To bring the costs down it is necessary to dispense with retaining structures and use the techniques used for disposal at sea, but close inshore thus ensuring there is no additional cost of disposal. The barges used by Berthon Boat Company and Lymington Yacht Haven for maintenance dredging are unusual in that the hopper doors open within the hull, without increasing the draft. It is therefore possible to discharge the load in very shallow water. A further advantage is that the sediment deposited is of a denser consistency as there is no requirement to mix with water to facilitate pumping through a pipeline. This aids retention following placement.
In 2014, the Commissioners were granted a marine licence to undertake a three year trial to beneficially use 19,380 tonnes of mud dredged from the river to recharge an inter-tidal area in a bay within ‘Boiler Marsh’ where the salt marsh has been lost through erosion.
The plan was to create a sacrificial reef reef within the bay that will shelter the marsh behind from wind wave action and provide a source of sediment to feed the marsh in the immediate vicinity. It is hoped that by reducing the amount of wave energy reaching the marsh in this area, this will slow down erosion.
The trial demonstrated that this type of beneficial use in this area was able to successfully form a sacrificial bund to provide shelter to the marsh behind with no adverse effects for the local environment and in 2017 LHC successfully applied for a licence to beneficially place up to 10,000 tonnes a year until 2024.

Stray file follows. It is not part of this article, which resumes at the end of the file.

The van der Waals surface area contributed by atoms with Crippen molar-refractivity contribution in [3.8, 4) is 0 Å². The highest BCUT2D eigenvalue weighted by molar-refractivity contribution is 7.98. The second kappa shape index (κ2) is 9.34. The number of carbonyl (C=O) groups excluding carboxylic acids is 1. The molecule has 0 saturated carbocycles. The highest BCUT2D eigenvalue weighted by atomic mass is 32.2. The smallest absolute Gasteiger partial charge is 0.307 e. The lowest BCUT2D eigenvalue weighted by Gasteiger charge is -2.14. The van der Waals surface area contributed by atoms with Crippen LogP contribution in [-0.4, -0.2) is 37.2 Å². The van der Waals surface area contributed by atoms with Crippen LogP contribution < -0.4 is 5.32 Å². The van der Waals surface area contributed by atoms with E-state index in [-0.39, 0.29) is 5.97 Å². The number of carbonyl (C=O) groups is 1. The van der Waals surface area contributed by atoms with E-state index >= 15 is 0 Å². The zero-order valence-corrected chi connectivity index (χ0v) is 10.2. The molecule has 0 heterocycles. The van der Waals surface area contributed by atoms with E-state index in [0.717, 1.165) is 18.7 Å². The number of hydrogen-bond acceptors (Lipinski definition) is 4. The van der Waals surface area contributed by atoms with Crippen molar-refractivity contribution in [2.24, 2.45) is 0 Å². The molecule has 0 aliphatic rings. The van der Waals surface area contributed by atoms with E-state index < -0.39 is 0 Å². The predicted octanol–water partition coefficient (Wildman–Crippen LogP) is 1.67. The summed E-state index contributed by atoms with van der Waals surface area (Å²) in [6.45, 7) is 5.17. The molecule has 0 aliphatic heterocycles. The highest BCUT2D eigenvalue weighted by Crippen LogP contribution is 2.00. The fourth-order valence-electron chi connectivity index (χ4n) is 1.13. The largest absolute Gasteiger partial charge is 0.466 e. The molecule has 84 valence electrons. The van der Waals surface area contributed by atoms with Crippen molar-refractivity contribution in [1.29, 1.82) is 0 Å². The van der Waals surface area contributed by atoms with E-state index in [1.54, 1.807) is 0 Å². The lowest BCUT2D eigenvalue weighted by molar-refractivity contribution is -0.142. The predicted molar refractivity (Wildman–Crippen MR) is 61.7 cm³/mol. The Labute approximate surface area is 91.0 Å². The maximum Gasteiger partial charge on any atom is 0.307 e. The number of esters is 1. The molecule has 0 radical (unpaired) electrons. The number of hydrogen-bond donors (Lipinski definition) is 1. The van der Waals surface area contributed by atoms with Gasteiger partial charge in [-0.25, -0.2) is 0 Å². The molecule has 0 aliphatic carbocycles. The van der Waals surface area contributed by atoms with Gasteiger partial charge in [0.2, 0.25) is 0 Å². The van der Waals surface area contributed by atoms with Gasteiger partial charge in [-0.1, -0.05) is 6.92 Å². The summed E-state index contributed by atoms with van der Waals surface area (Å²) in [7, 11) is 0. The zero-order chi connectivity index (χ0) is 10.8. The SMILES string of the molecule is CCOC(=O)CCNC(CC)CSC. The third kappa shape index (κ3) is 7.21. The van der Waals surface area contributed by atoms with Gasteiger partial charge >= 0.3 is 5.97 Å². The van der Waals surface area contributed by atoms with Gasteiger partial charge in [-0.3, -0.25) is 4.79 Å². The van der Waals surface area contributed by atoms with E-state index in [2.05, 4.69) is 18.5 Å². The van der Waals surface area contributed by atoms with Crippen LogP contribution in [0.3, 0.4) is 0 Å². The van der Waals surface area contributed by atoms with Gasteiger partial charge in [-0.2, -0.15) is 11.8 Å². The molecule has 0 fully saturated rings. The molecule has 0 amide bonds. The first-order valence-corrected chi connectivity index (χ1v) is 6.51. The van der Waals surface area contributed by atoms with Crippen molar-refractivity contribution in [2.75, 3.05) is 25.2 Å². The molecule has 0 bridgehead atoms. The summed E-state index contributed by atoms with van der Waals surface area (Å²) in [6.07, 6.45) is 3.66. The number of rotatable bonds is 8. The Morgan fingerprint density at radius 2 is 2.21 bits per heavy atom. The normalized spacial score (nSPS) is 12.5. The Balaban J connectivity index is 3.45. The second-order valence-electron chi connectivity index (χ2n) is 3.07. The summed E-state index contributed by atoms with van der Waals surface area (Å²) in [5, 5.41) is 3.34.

The latest monitoring report confirms that around 40,000 m³ of mud has been placed over the last seven years, and around half of this was still in place at the time of the most recent surveys. It also concluded that the ongoing and regular recharge placements have been effective in creating a raised bed feature which is around 1.5 ha in size which will be acting as ‘sacrificial bund’ feature that will be protecting parts of the inner marsh and helping to retain sediment in the area. The latest monitoring report (May 2021) is available HERE.
A video of the process for placing mud has been posted by one of our dredging partners and can be viewed HERE.
LHC is a member of the Solent Forum Beneficial Use of Dredging in the Solent (BUDS) project to identify wider opportunities for beneficial use of dredged mud within the Solent.
The project has completed a feasibility review (May 2020) for sediment recharge sites in West Solent marshes (including Lymington). It is now in its final phase to identify preferred locations and technical options which can be taken forward to an application for a marine licence This will become important as the Boiler Marsh area 'fills up' to the extent that the barges can no longer gain access.
More detail on the BUDS scheme (including supporting reports) is available on the Solent Forum website.